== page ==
As I checked out of my motel this morning, the new desk clerk and I fell into conversation about the precious night and the fact that I was right next door to the suspects. We discussed the changing Mississippi coast, and she said that she and her husband often went to those casinos to play around. We discussed growth and etcetera, then she mentioned she was from Ohio, from Navarre [sp] and, of course, I was born and raised in Dayton, Ohio. I didn't know of Navarre. She said she was somehow connected through relatives to the Amish communities up there, then another customer came up and that was the end of our conversation.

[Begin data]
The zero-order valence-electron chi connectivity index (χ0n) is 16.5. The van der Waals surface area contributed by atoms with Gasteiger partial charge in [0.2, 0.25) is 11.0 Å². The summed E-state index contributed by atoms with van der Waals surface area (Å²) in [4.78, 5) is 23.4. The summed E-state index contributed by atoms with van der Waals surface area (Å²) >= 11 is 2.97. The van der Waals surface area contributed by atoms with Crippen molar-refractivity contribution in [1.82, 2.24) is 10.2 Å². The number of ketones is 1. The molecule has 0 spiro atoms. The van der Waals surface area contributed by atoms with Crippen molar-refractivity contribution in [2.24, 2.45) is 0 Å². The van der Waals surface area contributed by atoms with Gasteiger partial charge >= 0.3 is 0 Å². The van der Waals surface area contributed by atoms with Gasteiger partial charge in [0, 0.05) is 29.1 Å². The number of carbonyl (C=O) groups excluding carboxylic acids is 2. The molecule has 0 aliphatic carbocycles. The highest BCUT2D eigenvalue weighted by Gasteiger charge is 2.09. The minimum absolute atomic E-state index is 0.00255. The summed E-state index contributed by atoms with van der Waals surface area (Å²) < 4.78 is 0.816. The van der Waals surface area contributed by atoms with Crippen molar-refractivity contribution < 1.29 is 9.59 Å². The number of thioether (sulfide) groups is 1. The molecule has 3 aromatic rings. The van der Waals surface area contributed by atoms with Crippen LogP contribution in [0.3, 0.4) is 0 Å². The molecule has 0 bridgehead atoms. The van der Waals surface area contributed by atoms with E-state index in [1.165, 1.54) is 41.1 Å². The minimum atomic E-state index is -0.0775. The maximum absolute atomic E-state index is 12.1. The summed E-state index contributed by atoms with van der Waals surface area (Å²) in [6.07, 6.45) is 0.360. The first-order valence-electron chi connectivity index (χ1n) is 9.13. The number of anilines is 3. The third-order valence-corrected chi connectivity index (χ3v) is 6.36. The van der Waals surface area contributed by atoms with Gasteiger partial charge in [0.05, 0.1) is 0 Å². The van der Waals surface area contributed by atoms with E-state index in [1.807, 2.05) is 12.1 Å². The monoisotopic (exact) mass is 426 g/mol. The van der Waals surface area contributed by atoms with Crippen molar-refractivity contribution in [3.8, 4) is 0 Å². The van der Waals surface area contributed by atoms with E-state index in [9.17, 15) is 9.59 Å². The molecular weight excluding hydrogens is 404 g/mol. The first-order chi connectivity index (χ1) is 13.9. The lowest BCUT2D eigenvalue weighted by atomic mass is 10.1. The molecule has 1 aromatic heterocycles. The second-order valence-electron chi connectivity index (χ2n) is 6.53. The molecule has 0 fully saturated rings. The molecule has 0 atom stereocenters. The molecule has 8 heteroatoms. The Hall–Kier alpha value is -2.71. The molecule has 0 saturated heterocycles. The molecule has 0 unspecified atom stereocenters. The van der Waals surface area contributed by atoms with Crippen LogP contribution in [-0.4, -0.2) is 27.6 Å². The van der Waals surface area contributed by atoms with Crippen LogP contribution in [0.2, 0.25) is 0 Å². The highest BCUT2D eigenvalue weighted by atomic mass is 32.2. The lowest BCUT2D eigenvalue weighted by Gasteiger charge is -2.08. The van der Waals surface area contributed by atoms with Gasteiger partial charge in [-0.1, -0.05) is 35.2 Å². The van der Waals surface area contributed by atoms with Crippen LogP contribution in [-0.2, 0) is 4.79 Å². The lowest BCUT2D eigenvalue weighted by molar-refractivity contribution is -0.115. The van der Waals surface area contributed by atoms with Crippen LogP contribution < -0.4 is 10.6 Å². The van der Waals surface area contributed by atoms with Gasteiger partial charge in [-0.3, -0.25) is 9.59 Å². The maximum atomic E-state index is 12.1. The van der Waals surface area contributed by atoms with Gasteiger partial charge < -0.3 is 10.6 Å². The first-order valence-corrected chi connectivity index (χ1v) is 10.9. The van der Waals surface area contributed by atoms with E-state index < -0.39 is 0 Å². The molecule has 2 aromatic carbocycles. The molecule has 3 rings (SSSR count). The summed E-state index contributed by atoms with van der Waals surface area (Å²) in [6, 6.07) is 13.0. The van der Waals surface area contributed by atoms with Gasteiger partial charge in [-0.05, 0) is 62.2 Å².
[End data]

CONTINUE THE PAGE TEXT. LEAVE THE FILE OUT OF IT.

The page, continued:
Driving makes me dazed and confused. These entries are difficult to write. I can't focus, even after a night of sleep. I miss my little routine back home, the espresso at the Spike or the Coffee House, journal entries, writing letters to the editor, reading my books, my friends, my wife, making dinner for my wife, the dog, the gardening and lawn cutting, our little house. Yep? I'm ruin't as a travelin' man. The man on the go is done gone and I'm a happily married man. Still, I press on. We'll see what happens next. What if David and Monica no longer live in Brandon Florida and have returned to Xenia Ohio where they were born and were childhood sweethearts?

My biggest puzzlement over the whole Gulf Coast part? Why was Fitzgerald's still in the phone book and why didn't someone answer the phone?